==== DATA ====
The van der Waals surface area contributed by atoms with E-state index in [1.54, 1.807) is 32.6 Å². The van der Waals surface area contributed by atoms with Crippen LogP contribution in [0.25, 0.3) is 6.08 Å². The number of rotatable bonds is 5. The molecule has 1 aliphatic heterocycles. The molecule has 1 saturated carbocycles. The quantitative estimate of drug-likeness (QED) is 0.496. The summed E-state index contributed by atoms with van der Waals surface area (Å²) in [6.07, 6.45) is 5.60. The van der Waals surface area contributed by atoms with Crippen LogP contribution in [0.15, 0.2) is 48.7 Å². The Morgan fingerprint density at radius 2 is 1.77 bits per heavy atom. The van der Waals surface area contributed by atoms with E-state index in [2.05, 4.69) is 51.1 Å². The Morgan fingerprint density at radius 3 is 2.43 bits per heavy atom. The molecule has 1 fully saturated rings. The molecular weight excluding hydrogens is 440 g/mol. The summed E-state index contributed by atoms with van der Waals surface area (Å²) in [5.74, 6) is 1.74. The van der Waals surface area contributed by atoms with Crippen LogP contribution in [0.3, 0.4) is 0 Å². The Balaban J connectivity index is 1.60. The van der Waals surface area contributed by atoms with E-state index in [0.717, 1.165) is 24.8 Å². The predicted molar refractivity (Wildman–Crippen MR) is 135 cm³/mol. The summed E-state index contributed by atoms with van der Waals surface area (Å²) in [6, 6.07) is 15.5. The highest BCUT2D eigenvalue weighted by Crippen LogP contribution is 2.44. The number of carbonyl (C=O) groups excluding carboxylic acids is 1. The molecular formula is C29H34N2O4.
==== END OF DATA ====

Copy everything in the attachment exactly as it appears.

The van der Waals surface area contributed by atoms with E-state index in [1.54, 1.807) is 32.6 Å². The van der Waals surface area contributed by atoms with Crippen LogP contribution in [0.25, 0.3) is 6.08 Å². The number of rotatable bonds is 5. The molecule has 1 aliphatic heterocycles. The molecule has 1 saturated carbocycles. The quantitative estimate of drug-likeness (QED) is 0.496. The summed E-state index contributed by atoms with van der Waals surface area (Å²) in [6.07, 6.45) is 5.60. The van der Waals surface area contributed by atoms with Crippen LogP contribution in [0.15, 0.2) is 48.7 Å². The Morgan fingerprint density at radius 2 is 1.77 bits per heavy atom. The van der Waals surface area contributed by atoms with E-state index in [2.05, 4.69) is 51.1 Å². The Morgan fingerprint density at radius 3 is 2.43 bits per heavy atom. The molecule has 1 fully saturated rings. The molecular weight excluding hydrogens is 440 g/mol. The summed E-state index contributed by atoms with van der Waals surface area (Å²) in [5.74, 6) is 1.74. The van der Waals surface area contributed by atoms with Crippen LogP contribution in [0.3, 0.4) is 0 Å². The Balaban J connectivity index is 1.60. The van der Waals surface area contributed by atoms with E-state index in [0.717, 1.165) is 24.8 Å². The predicted molar refractivity (Wildman–Crippen MR) is 135 cm³/mol. The summed E-state index contributed by atoms with van der Waals surface area (Å²) in [6, 6.07) is 15.5. The highest BCUT2D eigenvalue weighted by Crippen LogP contribution is 2.44. The number of carbonyl (C=O) groups excluding carboxylic acids is 1. The molecular formula is C29H34N2O4.